Angela Natividad's Live & Uncensored!

08 May 2009

A Tribute to the Abstract and Aesthetic

What's good about a crappy economy is that advertising takes on a neat evolution. At first you see more direct response stuff -- the result of marketers returning en masse to tactics they know to be sharp and sure, if a little blunt.

Then, as outlook slowly begins to improve, you start seeing well-thought-out pieces that speak to people's now-habitual compulsion to think harder about purchases than they used to. We hark back to discretion, and old tropes about a languid, less obnoxious form of luxury.

That's when you see lovely things like the spots below, which emit a kind of damaged, slightly warped innocence:

"Le Sens Propre" (Goodby, Silverstein & Partners and Blacklist's Cisma for Adobe's "Shortcut to Brilliant" Creative Suite 4 campaign):

"We Need a Change" (for H&M's Matthew Williamson line):

The Schweppes Coquette, featuring Nicole Kidman (I don't like this much, but it helps illustrate the point, sooooo...):

Welcome respite from the primary colours and hard typefaces that accompany the Constructivist style -- another communications approach that blossoms under ad mens' nimble fingers when the market gets dire.


Ben Kunz said...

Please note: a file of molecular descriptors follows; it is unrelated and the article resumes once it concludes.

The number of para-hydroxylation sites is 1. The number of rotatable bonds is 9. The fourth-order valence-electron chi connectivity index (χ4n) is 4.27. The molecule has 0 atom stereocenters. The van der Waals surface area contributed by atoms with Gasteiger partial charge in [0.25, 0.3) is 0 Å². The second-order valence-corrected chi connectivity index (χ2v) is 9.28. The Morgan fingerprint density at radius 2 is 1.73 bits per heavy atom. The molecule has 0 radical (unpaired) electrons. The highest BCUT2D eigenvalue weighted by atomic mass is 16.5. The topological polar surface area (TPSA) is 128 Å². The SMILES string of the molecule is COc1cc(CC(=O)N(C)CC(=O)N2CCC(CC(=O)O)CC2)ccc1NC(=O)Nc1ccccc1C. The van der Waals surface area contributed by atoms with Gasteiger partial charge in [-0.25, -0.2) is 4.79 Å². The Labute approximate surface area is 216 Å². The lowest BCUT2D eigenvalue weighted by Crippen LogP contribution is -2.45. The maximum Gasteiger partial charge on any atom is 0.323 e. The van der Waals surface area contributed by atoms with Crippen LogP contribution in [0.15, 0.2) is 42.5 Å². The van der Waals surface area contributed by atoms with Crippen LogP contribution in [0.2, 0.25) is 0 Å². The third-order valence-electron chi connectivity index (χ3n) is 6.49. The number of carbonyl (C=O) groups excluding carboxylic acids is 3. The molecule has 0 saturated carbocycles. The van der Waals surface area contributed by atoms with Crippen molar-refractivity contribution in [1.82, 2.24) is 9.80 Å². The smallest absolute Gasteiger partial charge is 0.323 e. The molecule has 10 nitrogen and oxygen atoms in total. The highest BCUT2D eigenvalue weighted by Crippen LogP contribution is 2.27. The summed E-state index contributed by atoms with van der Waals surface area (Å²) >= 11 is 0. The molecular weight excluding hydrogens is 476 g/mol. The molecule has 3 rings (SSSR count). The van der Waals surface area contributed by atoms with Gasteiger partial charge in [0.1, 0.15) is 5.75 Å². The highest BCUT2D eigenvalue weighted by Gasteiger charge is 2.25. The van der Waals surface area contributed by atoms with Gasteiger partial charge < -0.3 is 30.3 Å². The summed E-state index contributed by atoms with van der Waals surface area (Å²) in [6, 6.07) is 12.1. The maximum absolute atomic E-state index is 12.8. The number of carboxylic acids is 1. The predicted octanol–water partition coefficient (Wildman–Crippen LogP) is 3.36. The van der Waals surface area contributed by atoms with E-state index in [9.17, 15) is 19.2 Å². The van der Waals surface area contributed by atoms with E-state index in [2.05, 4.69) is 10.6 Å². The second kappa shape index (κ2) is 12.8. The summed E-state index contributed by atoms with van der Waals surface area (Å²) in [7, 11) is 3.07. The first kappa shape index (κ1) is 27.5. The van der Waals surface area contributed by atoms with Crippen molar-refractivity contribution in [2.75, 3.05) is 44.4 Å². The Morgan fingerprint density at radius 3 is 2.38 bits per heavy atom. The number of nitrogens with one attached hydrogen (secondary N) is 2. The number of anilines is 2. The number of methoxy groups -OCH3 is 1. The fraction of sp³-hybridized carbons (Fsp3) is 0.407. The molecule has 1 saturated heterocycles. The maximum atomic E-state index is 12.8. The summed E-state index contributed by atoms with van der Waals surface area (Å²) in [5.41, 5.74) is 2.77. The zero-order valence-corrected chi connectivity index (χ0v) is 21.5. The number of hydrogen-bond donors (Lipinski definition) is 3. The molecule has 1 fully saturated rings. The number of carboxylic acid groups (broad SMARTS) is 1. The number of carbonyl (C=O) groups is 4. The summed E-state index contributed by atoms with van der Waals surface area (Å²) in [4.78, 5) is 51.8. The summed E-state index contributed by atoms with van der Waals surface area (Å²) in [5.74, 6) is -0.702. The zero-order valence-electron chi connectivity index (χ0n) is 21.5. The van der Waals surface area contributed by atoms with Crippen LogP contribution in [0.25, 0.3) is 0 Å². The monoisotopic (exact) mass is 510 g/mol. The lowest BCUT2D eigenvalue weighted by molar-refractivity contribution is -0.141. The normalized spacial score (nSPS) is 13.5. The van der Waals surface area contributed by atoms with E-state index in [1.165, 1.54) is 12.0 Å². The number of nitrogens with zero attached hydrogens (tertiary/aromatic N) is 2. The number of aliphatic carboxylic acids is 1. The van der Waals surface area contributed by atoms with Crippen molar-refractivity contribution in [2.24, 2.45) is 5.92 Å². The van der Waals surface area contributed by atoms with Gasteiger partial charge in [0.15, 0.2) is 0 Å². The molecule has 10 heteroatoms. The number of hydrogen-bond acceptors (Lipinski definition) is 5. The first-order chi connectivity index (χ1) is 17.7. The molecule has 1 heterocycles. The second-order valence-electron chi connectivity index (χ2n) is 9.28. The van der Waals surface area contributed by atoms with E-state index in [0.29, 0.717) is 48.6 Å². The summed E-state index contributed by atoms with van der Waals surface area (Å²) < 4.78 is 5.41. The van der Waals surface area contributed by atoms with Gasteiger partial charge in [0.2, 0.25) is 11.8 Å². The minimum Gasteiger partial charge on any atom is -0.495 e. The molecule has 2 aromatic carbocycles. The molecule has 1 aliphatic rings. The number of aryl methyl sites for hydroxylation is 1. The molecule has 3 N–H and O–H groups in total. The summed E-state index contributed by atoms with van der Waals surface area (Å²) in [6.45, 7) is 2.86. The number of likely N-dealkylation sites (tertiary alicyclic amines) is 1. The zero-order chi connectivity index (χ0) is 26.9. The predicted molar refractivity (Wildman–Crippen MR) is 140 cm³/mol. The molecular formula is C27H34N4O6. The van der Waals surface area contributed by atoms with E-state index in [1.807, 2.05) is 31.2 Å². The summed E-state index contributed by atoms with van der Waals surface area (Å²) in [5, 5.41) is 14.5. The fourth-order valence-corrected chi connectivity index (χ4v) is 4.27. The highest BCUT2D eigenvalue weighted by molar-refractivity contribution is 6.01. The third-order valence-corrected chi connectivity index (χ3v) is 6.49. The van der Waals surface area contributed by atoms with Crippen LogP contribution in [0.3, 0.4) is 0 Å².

Elegant post. I think two things are converging: Yes, languid sensibility, as Americans slow down in shock from the post-consumption-party blood sugar crash, so advertisers are reflecting their new reflective pace.

But the second force is internet video, which is finally arriving en masse and has greatly reduced the cost to put longer-form spots out to the public. Now there is a great chance a 1 minute -- or 3 minute -- commercial can reach its audience. Consumers are growing more comfortable with longer film on screen; Hulu proves the point. So why not slow down the pacing and tease out a storyline?

A slower-moving consumer and a less-costly medium: It's nice, and ironic, that in a dark penny-pinching economy we have incentives for languorous artistry that just might work.

Angela Natividad said...

Kinda brings the Great Depression to mind, when the theatre industry boomed. At the time it was a luxury experience: you dressed up, bought cigars...

This is like a microcosm of that.